Hi. I’m Kim West, the Sleep Lady, and today I’m going to answer Zion’s question:
“My nine-month-old wakes for bottles during the night that I know he doesn’t need. Sometimes it’s as often as every three hours. I’m guessing he can’t put himself back to sleep. My older two were the same until I cut out bottles altogether; but, they were older when I did this. He’s still just a baby and he shares a room with my four-year-old daughter. I’m constantly worried that he’ll wake her up. I give him the bottle, otherwise it can be up to two hours of restless sleep. How do I manage sleep coaching with two children sharing a room?”
Two’s A Crowd? Not Always!
It is a little bit more difficult to sleep coach our children when they’re sharing a room but it’s not impossible. Here are a few ideas:
- Consider temporarily separating them.
Put your four-year-old daughter into another room and take some time to explain to her that the baby is going to learn how to go to sleep without having a bottle and you don’t want him to wake her up.
Let her know that she will be sleeping in this other room (or on the floor in mommy and daddy’s room) for just for a few nights and then she’ll be going back into her room.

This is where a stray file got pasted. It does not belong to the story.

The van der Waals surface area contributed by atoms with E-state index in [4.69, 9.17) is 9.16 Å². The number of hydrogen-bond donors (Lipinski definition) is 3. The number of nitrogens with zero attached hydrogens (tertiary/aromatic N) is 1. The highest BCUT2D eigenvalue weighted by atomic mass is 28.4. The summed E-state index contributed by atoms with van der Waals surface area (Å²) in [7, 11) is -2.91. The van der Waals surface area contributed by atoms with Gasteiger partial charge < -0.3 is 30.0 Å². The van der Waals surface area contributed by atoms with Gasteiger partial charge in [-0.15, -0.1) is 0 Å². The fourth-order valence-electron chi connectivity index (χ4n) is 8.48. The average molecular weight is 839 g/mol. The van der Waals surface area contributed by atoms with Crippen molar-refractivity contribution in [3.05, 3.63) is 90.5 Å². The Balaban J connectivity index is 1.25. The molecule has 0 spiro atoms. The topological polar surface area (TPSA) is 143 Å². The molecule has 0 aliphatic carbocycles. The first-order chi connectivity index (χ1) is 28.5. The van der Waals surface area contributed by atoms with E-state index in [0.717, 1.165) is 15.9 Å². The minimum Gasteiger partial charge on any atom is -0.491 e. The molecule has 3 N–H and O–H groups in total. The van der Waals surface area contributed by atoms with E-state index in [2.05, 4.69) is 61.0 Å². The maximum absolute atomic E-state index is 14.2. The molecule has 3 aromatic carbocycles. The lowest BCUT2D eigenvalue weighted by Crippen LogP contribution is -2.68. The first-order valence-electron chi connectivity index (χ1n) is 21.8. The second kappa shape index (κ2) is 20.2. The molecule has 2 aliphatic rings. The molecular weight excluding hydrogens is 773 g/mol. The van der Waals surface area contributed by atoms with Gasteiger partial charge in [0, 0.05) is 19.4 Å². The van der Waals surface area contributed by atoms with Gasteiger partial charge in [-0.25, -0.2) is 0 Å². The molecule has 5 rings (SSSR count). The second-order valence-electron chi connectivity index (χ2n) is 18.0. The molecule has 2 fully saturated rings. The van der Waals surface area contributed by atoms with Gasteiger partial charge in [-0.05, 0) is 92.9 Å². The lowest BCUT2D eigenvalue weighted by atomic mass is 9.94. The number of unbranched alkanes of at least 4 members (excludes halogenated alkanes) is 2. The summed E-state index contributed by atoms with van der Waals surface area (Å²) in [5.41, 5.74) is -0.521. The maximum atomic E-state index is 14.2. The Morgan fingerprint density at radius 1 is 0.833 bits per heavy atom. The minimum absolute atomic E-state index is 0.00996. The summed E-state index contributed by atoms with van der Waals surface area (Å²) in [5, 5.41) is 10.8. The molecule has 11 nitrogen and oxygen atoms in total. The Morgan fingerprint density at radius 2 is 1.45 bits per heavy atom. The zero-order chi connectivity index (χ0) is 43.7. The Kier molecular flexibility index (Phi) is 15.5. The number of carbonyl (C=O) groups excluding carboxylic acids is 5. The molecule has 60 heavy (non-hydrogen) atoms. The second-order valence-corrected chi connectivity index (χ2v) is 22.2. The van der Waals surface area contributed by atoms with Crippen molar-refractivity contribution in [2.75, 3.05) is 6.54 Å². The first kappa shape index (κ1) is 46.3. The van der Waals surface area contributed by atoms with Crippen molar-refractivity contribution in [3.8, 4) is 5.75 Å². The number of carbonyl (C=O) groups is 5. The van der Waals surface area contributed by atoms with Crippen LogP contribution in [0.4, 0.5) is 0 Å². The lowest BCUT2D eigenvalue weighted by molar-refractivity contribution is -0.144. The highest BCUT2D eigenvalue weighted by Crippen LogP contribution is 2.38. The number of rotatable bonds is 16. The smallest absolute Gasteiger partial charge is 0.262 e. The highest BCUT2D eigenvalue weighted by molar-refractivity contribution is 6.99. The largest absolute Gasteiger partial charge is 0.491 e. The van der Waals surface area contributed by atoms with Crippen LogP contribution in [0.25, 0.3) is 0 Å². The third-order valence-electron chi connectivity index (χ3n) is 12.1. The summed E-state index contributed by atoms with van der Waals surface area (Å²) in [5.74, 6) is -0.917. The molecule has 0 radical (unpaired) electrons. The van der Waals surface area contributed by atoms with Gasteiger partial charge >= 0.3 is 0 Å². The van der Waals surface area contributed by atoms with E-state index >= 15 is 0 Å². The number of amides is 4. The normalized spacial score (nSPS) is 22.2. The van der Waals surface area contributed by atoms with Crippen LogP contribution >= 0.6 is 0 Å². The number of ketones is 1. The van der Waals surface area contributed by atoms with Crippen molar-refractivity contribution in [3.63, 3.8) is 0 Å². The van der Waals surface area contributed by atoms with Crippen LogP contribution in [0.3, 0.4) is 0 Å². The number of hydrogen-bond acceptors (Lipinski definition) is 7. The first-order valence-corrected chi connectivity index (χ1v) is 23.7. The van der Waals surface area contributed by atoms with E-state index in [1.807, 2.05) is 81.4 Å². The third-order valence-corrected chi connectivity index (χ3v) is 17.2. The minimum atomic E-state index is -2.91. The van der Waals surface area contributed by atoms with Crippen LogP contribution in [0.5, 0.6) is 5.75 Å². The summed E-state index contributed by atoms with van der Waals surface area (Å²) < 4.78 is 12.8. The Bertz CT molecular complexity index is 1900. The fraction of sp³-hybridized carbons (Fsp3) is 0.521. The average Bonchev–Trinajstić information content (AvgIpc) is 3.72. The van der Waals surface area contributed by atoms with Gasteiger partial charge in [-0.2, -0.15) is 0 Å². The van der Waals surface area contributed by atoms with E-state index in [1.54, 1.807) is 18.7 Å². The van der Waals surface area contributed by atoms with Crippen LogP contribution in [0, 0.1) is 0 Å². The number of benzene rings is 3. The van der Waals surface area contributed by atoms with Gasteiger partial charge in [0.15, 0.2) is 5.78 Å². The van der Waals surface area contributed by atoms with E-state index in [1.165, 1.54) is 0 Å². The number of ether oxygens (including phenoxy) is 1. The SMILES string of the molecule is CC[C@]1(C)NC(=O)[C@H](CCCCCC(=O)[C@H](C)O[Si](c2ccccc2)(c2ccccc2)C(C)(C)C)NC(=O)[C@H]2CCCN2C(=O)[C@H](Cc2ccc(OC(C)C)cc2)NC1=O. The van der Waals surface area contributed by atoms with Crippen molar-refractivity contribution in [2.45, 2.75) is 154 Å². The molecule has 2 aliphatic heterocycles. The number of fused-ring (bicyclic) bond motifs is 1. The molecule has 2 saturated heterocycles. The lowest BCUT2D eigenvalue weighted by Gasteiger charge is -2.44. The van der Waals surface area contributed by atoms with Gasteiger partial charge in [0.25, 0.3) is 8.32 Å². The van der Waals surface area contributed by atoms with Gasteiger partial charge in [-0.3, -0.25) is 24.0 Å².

- Keep them together.
If you would like to keep him in the same room you will first need to explain to your daughter what is going to happen. “Your baby brother is going to learn how to sleep through the night without a bottle just like you did.
He will cry, just like you did when you learned, but mommy and daddy are going to come in and help him go back to sleep. You can just roll over, put your hand over your ear, and go back to sleep.”
Start the Process on a Friday Night
Start the process on a Friday night when the weekend does not have too much packed in. This may give you some extra time to catch up on your own rest or trade off with your partner.
You will need to make the decision about keeping your 4-year-old in the room or not. Either way, I would gently sleep coach your baby using The Shuffle.
Make A Feeding Plan
You have to decide whether you’re going to keep one feeding or get rid of all of them. You can even reduce the ounces in the bottle for each feeding or if you are keeping one feeding, reduce the ounces in the other bottles except for the one you are keeping.
Start The Shuffle at bedtime after a great day of naps. Have a soothing bedtime routine and then place him in his crib awake. Stay with him, sitting in a chair, and offer him physical and verbal reassurance. Have your plan of how you’re going to address each night waking.
Decide if you’re going to feed him (and how much) or not feed him. When you make a clear plan it will be easier to stick to it in the middle of the night.
Bring Your Daughter Back In
In about a week he should be largely sleeping through the night. He may still be rising a little early, though. Then you can bring your daughter back into his room and finish the sleep coaching from there.
Video filmed by In Focus Studios